POLICE were called to a troubled high school last week after a pupil complained he had been “frogmarched” out of class by two teachers.
The boy told officers he had been left with a bruised arm and a ripped bag as a result of the incident at Levenmouth Academy, Fife.
An investigation has been launched by the local council amid reports both teachers have been suspended but police said today they were taking no action.
The incident is the latest in a string of violent episodes at the school, including an allegation that a pupil threw a can of Irn Bru at a teacher’s head.
The school, which opened in August this year, merged two secondaries and there have been claims students from the old schools regularly fight each other.
The latest incident, which happened on December 13, comes amid growing concern about discipline in Scottish schools and the ability of teachers to take action against disruptive pupils.
A parent of children at the school said: “Two female members of staff frogmarched a student out of class, and ripped his backpack. He apparently ended up with a bruise on his arm as well.”
A Police Scotland spokesman said: “Police in Fife received a report of an incident at Levenmouth Academy which happened on Tuesday, December 13.”
He added: “Having reviewed this matter we are satified that no crime took place and no further police action is required.”
Fife Council’s Head of Education and Children’s Services, Derek Brown, said the incident was being looked into and it would be inappropriate to provide any more information until this process is complete.
He added: “Parents can be reassured that as a matter of policy Fife Council takes appropriate action to safeguard the wellbeing of both pupils and staff within our school communities.”
In September, local police tweeted about an incident at the school where a 14-year-old allegedly assaulted a teacher.
Levenmouth Police wrote: “14-year-old charged for assaulting teacher at Levenmouth Academy by throwing can of irn bru at her head. #nogaid #.”
They later deleted the tweet.
Speaking in October, Laura Donaldson, the mother of two students at the school, said parents were concerned for the safety of their children.
She said: “The staff don’t have the control that they need. We want to help the teachers. They’re not there to discipline our kids, they’re there to educate them.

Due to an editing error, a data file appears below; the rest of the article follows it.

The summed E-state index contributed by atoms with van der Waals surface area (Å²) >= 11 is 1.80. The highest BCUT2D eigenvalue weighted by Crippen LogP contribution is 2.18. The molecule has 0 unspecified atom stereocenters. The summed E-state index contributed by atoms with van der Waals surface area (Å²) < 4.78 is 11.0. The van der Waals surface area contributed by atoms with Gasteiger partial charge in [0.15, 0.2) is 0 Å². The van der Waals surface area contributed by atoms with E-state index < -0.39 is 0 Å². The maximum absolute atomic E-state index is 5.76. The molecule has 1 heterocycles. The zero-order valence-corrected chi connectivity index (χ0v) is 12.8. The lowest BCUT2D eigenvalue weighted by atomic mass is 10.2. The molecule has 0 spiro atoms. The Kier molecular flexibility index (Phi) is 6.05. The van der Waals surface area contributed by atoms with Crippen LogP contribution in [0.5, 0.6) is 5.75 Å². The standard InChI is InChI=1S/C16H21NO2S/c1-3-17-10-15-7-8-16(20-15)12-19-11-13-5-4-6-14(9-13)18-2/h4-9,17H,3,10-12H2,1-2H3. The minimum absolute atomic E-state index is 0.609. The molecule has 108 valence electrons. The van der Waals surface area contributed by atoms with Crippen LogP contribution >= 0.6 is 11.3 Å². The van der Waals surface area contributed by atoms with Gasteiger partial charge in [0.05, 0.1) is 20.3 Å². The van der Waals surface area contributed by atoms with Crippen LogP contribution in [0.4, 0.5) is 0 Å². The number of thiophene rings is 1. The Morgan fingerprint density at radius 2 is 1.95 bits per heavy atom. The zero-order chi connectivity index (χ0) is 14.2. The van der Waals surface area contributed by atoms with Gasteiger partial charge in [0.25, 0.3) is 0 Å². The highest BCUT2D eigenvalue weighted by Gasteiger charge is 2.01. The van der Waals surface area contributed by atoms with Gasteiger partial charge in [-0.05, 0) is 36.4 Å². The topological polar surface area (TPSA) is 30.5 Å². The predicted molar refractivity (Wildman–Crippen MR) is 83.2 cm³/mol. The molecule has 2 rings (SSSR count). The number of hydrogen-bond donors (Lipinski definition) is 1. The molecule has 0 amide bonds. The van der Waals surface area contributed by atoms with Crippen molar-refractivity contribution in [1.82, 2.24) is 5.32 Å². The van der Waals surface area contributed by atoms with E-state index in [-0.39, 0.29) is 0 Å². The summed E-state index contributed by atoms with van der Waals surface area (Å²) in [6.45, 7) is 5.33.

“I considered taking my daughter out of school but taking them out of school is not going to solve the issue, it only adds to it. I can’t comment on other parents but I know that a lot of people are worried about safety.”
Parents have recently set up a Facebook group to report incidents of bullying and violence at the academy.
Seamus Searson, General Secretary of the Scottish Secondary Teachers’ Association, said a community police officer should be in every secondary school.
He said: “When you get a pupil throwing something or being violent, they need to be taken out of the classroom. Due to the teacher shortage, the senior staff who would do that are often covering teaching which makes it difficult.
“Our advice to members is don’t touch children. It often aggravates the situation.”
“Any physical contact with a youngster and parents get involved, and it is often reported to the council. Then it is very demoralising, the rumour mill starts, it is very hard to come back.
“We think there should be a community policeman attached to every secondary school and they should be known to the pupils. They can search pupils.”
A spokesman for EIS said the results of their meetings remain confidential.
He added: “As a union we don’t think it is part of a teacher’s job to physically intervene.
“However, we would encourage teachers who have been subject to violence themselves to report these incidents to the police.”